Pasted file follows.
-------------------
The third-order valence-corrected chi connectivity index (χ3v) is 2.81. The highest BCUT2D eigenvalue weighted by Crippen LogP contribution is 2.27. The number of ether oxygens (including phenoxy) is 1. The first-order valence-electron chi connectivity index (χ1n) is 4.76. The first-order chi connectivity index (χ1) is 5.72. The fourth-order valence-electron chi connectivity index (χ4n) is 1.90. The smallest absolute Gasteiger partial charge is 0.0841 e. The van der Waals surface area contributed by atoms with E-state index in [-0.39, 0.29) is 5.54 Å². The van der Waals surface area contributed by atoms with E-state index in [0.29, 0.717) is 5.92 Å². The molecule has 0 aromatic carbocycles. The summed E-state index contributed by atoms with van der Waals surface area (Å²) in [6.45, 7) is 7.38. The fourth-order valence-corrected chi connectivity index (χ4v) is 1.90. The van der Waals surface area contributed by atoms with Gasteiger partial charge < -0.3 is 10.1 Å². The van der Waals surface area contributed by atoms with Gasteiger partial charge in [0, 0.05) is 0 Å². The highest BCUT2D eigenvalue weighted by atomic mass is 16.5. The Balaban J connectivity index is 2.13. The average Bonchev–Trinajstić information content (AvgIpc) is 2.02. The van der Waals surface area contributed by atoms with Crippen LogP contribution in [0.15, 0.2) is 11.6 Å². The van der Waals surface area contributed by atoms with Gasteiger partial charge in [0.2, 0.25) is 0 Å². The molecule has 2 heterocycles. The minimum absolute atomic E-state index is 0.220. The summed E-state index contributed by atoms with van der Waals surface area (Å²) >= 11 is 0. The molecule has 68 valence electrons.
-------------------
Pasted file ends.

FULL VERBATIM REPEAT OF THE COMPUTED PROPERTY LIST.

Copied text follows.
The third-order valence-corrected chi connectivity index (χ3v) is 2.81. The highest BCUT2D eigenvalue weighted by Crippen LogP contribution is 2.27. The number of ether oxygens (including phenoxy) is 1. The first-order valence-electron chi connectivity index (χ1n) is 4.76. The first-order chi connectivity index (χ1) is 5.72. The fourth-order valence-electron chi connectivity index (χ4n) is 1.90. The smallest absolute Gasteiger partial charge is 0.0841 e. The van der Waals surface area contributed by atoms with E-state index in [-0.39, 0.29) is 5.54 Å². The van der Waals surface area contributed by atoms with E-state index in [0.29, 0.717) is 5.92 Å². The molecule has 0 aromatic carbocycles. The summed E-state index contributed by atoms with van der Waals surface area (Å²) in [6.45, 7) is 7.38. The fourth-order valence-corrected chi connectivity index (χ4v) is 1.90. The van der Waals surface area contributed by atoms with Gasteiger partial charge < -0.3 is 10.1 Å². The van der Waals surface area contributed by atoms with Gasteiger partial charge in [0, 0.05) is 0 Å². The highest BCUT2D eigenvalue weighted by atomic mass is 16.5. The Balaban J connectivity index is 2.13. The average Bonchev–Trinajstić information content (AvgIpc) is 2.02. The van der Waals surface area contributed by atoms with Crippen LogP contribution in [0.15, 0.2) is 11.6 Å². The van der Waals surface area contributed by atoms with Gasteiger partial charge in [0.2, 0.25) is 0 Å². The molecule has 2 heterocycles. The minimum absolute atomic E-state index is 0.220. The summed E-state index contributed by atoms with van der Waals surface area (Å²) >= 11 is 0. The molecule has 68 valence electrons.